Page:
Wilt (fungus – Cephalosporium diospyri): This fungus has been found repeatedly in large sycamores. The fungus, when introduced into seedlings, produces symptoms including sudden wilting and browning of leaves, sudden blighting of twigs forming “shepherd’s crooks”, yellow discoloration, and defoliation. How widespread this fungus is in Texas sycamores is not known.
Botryodiplodia Canker (fungus – Botryodiplodia theobromae): This fungus is known generally as a weak or facultative parasite with a wide host range. However, in Texas it has caused a rapid death of sycamores. The fungus produces cankers on branches and the main stem. It is favored by high temperatures and drought stress conditions. Trees weakened by the Cephalosporium wilt fungus are more vulnerable to attack. Broken terminals in twigs are the best places for the fungus to enter. It has been a common problem in sycamores. Prune out dead and dying branches below the cankers. Sterilize pruning tools with 10 percent bleach solution between cuts. Spraying for anthracnose with benomyl will also help to control Botryodiplodia.
Sycamore Anthracnose (fungus – Gnomonia plantani): Sometimes called blight and scorch. A single attack seldom causes harm but if the tree is infected several years in succession it will weaken a tree, making it susceptible to borer attack and winter injury. The first symptoms, sudden browning of single leaves or clusters, may be confused with late frost injury. Later dead areas appear along or between the veins, usually starting at the leaf edge. Leaves fall prematurely when heavily infected and trees often remain bare until late summer, when new leaves form. Infection of small twigs causes sunken areas, called cankers, and slightly raised margins. When the canker completely girdles the twig, killing it, this is called the shoot blight stage. The fungus can overwinter in fallen infected leaves and in twig cankers. In southern Texas it can pass the winter in the spore stage on dormant buds. Severity of attack depends on weather conditions during the two week period following leaf emergence. Frequent rains and cool temperatures favor rapid spread. Below 55oF. injury will be severe and above 60oF, little or no injury. Control: Prune out dead twigs in fall. Burn all dead twigs and fallen leaves. Spray with recommended fungicide when leaves unfurl, when leaves are half-grown, and when leaves are fully grown. Trees repeatedly attacked should be well fertilized in spring to increase their vigor.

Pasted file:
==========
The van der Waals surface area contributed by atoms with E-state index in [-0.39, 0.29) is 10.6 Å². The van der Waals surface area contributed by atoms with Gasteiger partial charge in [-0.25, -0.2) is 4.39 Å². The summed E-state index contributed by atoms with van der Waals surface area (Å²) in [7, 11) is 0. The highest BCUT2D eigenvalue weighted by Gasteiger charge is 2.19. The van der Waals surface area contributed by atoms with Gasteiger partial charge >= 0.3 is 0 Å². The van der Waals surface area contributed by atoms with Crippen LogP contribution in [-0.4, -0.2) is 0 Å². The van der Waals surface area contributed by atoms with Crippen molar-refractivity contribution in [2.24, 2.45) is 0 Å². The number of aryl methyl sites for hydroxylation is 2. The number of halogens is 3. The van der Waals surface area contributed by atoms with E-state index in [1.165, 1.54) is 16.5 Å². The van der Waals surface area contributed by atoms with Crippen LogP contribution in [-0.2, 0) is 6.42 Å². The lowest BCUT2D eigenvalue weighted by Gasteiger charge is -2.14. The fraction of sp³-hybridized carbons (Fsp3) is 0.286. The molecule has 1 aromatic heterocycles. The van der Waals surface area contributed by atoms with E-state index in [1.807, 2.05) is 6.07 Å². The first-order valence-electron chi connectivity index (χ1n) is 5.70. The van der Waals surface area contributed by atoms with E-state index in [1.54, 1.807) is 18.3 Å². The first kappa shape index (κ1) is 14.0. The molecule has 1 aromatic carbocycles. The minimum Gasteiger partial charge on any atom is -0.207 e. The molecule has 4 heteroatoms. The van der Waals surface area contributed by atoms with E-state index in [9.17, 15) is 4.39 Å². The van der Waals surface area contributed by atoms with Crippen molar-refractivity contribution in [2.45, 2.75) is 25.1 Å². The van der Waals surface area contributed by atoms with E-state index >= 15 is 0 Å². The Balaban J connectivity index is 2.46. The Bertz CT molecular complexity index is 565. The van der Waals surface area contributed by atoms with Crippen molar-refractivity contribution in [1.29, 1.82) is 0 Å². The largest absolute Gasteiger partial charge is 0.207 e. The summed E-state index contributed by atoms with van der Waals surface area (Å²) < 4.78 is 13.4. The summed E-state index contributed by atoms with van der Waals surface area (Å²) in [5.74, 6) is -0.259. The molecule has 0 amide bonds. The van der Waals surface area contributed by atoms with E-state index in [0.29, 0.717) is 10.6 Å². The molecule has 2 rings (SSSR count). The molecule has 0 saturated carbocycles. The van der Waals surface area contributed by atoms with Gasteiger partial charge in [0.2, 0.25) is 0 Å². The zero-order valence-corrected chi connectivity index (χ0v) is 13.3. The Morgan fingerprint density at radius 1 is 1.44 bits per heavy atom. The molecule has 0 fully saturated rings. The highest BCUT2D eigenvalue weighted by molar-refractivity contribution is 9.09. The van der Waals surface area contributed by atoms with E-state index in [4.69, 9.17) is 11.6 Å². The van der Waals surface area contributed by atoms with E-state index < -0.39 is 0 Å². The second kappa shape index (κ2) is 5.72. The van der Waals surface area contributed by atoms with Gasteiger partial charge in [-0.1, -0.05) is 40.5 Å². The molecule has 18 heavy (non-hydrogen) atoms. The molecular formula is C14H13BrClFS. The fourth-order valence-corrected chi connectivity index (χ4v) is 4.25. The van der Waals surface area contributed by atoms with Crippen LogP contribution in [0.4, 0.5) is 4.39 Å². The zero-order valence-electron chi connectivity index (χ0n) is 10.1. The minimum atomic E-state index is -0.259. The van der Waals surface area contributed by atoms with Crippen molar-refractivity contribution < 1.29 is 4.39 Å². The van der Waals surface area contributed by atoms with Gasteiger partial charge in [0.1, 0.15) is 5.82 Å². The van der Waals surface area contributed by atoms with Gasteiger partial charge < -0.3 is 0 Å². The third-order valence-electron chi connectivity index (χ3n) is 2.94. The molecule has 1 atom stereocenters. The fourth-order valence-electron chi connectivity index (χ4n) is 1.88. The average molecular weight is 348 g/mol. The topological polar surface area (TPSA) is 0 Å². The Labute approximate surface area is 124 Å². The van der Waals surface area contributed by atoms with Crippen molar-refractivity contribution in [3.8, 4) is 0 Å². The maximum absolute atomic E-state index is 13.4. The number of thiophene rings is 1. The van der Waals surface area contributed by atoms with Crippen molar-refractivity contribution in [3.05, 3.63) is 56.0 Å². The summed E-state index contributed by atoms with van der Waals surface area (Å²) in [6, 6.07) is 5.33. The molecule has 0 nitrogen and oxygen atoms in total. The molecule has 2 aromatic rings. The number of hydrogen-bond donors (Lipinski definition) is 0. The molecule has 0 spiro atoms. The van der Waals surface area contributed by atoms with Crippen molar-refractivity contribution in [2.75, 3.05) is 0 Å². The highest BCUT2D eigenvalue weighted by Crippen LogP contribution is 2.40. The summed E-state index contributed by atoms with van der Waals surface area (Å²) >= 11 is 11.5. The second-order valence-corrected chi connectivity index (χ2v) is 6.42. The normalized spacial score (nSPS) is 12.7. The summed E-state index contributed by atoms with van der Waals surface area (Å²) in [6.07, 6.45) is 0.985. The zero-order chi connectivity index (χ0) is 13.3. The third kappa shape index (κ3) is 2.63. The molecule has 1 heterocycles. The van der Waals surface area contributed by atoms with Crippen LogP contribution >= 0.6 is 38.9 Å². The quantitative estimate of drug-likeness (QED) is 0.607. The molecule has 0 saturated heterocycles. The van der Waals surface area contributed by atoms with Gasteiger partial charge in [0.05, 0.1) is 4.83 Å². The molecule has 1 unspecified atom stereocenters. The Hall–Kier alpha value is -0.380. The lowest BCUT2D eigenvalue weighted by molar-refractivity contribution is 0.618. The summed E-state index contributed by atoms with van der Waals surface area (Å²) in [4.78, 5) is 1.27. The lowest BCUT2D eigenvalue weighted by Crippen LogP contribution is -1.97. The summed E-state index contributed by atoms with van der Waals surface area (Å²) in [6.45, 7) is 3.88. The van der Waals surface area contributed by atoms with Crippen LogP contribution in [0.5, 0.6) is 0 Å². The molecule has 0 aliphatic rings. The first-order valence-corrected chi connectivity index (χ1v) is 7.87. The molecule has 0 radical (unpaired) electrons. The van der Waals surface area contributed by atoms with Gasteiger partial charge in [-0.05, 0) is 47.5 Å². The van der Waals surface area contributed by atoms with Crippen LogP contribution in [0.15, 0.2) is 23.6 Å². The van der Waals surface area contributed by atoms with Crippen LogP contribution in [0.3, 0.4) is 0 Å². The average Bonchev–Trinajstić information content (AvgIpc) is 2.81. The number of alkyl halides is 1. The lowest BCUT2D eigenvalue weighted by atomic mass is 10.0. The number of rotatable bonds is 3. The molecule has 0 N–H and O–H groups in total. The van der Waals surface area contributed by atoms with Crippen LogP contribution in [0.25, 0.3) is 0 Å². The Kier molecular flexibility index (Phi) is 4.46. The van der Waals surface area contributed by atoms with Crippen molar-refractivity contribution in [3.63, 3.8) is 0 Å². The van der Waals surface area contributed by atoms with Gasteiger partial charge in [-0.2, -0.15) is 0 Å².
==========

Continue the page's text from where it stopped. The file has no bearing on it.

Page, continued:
Leaf Spot (fungi – Mycosphaerella platanifolia, Phyllosticta plantani, and Septoria platanifolia): Several fungi cause disease of minor importance that can be controlled by the spray schedule suggested for control of anthracnose. Phloeospora multimaculans:known mainly in Texas. Irregular, dark brown to purple spots one-eighth to one-fourth inch in diameter on the upper leaf surface. Often with a brown center. Spots are brown with darker border on lower surface. Spots may coalesce to produce a dirty-brown colored leaf. Defoliation may occur.